But if we don't have (attendance), then I would say it's tough to go forward because that's kind of the minimum you need to think about, 'OK could we do it, is this an option for us?' —Garth Lagerwey, RSL General Manager
The Real Salt Lake organization will likely make an important change in the next two years.
The alteration will affect the RSL first team, but more so the reserve squad and the fans. Although the decision is still in infancy, Real Salt Lake is considering bringing a USL Pro side to Utah, which would serve as a developmental team for the Claret-and-Cobalt.
“I do think that there's a consensus that we want a kind of farm system like the NHL or Major League Baseball,” Real Salt Lake general Manager Garth Lagerwey said. “Which means, at some point you'd have a stand-alone reserve team with separate staff and separate players.”
Lagerwey and the rest of the RSL upper management were challenged by MLS to begin considering an ideal reserve league. This coincides with Major League Soccer's partnership with the United Soccer League that occurred in January 2013. This agreement vowed to integrate the two leagues' schedules and eventually include affiliations between teams in MLS and the USL.
The alliance is expected to greatly increase the overall development of players and the interest in American soccer.
“This partnership represents the first step in a long-term alliance between MLS and USL Pro to connect domestic professional soccer through a system that benefits player development, competition and the overall business of our sport,” MLS executive vice president of player relations and competition Todd Durbin said.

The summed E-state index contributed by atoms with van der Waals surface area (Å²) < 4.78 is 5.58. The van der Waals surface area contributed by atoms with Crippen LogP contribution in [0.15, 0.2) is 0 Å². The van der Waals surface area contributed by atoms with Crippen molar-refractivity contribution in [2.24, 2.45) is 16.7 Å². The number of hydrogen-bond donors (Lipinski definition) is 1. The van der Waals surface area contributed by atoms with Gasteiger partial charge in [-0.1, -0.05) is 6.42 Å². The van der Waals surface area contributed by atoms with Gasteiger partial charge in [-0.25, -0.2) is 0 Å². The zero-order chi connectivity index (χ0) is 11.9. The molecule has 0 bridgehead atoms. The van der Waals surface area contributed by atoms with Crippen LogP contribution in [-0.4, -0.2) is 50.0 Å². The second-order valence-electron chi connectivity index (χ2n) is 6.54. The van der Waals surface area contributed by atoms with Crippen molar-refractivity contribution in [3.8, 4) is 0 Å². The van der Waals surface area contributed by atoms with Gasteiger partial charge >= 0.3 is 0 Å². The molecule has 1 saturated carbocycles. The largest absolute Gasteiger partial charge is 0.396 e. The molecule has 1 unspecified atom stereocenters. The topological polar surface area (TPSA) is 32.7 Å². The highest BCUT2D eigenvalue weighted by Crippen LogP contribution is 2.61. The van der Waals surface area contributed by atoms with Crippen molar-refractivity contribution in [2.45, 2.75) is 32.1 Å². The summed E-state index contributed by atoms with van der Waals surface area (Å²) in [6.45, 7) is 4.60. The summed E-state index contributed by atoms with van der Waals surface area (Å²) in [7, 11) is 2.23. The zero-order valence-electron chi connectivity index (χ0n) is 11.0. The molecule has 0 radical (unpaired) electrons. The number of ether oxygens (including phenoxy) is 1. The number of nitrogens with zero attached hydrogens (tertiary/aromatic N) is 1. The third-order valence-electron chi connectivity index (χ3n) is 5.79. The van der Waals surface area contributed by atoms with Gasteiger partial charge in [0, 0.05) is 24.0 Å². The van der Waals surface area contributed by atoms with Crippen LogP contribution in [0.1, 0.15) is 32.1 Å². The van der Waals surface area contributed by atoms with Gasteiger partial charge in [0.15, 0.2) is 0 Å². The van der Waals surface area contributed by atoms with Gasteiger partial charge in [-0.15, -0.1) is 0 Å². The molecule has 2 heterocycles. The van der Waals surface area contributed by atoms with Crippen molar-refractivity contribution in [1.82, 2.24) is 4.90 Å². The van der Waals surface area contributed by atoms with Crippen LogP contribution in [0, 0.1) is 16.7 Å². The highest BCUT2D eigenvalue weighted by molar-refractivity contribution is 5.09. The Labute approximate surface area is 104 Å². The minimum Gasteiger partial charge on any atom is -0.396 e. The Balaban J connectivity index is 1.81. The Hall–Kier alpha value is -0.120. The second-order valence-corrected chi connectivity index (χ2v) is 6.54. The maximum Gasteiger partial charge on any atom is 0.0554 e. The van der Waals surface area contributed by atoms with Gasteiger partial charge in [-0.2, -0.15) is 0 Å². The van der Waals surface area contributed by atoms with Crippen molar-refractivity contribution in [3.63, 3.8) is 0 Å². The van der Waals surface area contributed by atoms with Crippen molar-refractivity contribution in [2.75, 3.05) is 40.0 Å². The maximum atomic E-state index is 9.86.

Although it is almost certain Real Salt Lake will soon have a USL Pro team in place of the current club that plays in the MLS reserve league, the question at large remains the location of the new contingent. In order to justify sprouting a USL Pro team in Salt Lake, RSL management needs to have a certain amount of interest from the fans.
“If the people come out here and support it, then that's obviously a positive indication to us that we can make some money here and go that direction,” Lagerwey said.
Earlier this season, interest in the second team was tested when a reserve laden RSL squad hosted BYU, the state's PDL side, at Rio Tinto Stadium. As a surprise to many players, 6,335 fans filled the stands that evening to watch RSL hold off the cougars 1-0.
The attendance at this match was within the range of interest the RSL front office desires to see before going forward with the United Soccer League prospect. Lagerwey said both Portland and Seattle have drawn between 5,000 and 10,000 fans to reserve games and getting attendance within that scope would help persuade Real Salt Lake management to pursue this opportunity.
“That's not a scientific benchmark, that's not a break-even mathematical benchmark,” Lagerwey said. “But if we don't have that, then I would say it's tough to go forward because that's kind of the minimum you need to think about, 'OK could we do it, is this an option for us?'”
On Monday evening, the RSL reserves will host the first of a home-and-home series with USL Pro team Phoenix FC and the attendance at the event will definitely affect RSL's pursuit of this opportunity.
Whitney O'Bannon is a new media sports writer for the Deseret News. Follow on Twitter at @whitney_oban.